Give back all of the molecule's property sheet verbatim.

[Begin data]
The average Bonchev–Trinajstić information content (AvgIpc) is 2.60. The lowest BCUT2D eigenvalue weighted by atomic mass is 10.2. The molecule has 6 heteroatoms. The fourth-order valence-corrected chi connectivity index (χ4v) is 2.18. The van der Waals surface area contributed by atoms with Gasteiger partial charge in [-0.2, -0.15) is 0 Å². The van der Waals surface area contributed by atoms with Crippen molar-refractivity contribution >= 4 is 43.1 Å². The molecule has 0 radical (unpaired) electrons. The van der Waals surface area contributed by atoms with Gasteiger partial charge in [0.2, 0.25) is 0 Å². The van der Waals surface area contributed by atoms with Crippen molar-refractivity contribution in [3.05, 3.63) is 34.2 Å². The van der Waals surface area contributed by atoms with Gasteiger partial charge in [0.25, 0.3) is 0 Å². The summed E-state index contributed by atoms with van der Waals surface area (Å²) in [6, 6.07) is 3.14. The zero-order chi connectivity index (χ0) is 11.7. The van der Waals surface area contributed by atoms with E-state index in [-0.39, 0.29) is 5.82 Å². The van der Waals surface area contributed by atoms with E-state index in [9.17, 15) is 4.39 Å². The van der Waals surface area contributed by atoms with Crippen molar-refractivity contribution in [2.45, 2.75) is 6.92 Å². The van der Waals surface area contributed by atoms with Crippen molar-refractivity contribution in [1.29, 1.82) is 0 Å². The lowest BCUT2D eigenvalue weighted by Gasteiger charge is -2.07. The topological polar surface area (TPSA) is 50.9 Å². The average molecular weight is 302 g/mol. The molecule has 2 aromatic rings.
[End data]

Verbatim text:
The average Bonchev–Trinajstić information content (AvgIpc) is 2.60. The lowest BCUT2D eigenvalue weighted by atomic mass is 10.2. The molecule has 6 heteroatoms. The fourth-order valence-corrected chi connectivity index (χ4v) is 2.18. The van der Waals surface area contributed by atoms with Gasteiger partial charge in [-0.2, -0.15) is 0 Å². The van der Waals surface area contributed by atoms with Crippen molar-refractivity contribution >= 4 is 43.1 Å². The molecule has 0 radical (unpaired) electrons. The van der Waals surface area contributed by atoms with Gasteiger partial charge in [0.2, 0.25) is 0 Å². The van der Waals surface area contributed by atoms with Crippen molar-refractivity contribution in [3.05, 3.63) is 34.2 Å². The van der Waals surface area contributed by atoms with Gasteiger partial charge in [0.25, 0.3) is 0 Å². The summed E-state index contributed by atoms with van der Waals surface area (Å²) in [6, 6.07) is 3.14. The zero-order chi connectivity index (χ0) is 11.7. The van der Waals surface area contributed by atoms with E-state index in [-0.39, 0.29) is 5.82 Å². The van der Waals surface area contributed by atoms with E-state index in [9.17, 15) is 4.39 Å². The van der Waals surface area contributed by atoms with Crippen molar-refractivity contribution in [2.45, 2.75) is 6.92 Å². The van der Waals surface area contributed by atoms with Crippen molar-refractivity contribution in [1.29, 1.82) is 0 Å². The lowest BCUT2D eigenvalue weighted by Gasteiger charge is -2.07. The topological polar surface area (TPSA) is 50.9 Å². The average molecular weight is 302 g/mol. The molecule has 2 aromatic rings.